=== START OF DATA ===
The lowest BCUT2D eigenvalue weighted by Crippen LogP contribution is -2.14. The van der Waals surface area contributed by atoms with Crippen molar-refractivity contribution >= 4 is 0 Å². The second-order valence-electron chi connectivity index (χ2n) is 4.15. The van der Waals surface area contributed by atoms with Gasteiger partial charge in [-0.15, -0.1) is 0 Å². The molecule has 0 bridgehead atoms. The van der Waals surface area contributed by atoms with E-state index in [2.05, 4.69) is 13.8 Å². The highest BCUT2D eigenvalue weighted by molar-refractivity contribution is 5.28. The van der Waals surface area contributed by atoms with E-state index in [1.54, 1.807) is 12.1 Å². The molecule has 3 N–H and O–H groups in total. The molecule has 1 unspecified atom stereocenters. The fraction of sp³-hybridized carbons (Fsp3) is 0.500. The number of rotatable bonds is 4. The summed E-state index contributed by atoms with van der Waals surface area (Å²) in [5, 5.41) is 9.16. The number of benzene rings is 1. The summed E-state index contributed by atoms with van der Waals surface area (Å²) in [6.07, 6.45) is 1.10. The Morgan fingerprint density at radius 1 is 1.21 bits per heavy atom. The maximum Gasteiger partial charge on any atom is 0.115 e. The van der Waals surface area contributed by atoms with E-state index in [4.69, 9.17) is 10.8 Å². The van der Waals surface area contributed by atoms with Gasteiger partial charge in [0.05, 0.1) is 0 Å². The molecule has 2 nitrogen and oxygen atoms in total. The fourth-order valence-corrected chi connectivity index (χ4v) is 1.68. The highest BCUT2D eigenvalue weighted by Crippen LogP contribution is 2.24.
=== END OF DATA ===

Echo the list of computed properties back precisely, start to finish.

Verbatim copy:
The lowest BCUT2D eigenvalue weighted by Crippen LogP contribution is -2.14. The van der Waals surface area contributed by atoms with Crippen molar-refractivity contribution >= 4 is 0 Å². The second-order valence-electron chi connectivity index (χ2n) is 4.15. The van der Waals surface area contributed by atoms with Gasteiger partial charge in [-0.15, -0.1) is 0 Å². The molecule has 0 bridgehead atoms. The van der Waals surface area contributed by atoms with E-state index in [2.05, 4.69) is 13.8 Å². The highest BCUT2D eigenvalue weighted by molar-refractivity contribution is 5.28. The van der Waals surface area contributed by atoms with E-state index in [1.54, 1.807) is 12.1 Å². The molecule has 3 N–H and O–H groups in total. The molecule has 1 unspecified atom stereocenters. The fraction of sp³-hybridized carbons (Fsp3) is 0.500. The number of rotatable bonds is 4. The summed E-state index contributed by atoms with van der Waals surface area (Å²) in [5, 5.41) is 9.16. The number of benzene rings is 1. The summed E-state index contributed by atoms with van der Waals surface area (Å²) in [6.07, 6.45) is 1.10. The Morgan fingerprint density at radius 1 is 1.21 bits per heavy atom. The maximum Gasteiger partial charge on any atom is 0.115 e. The van der Waals surface area contributed by atoms with E-state index in [4.69, 9.17) is 10.8 Å². The van der Waals surface area contributed by atoms with Gasteiger partial charge in [0.05, 0.1) is 0 Å². The molecule has 2 nitrogen and oxygen atoms in total. The fourth-order valence-corrected chi connectivity index (χ4v) is 1.68. The highest BCUT2D eigenvalue weighted by Crippen LogP contribution is 2.24.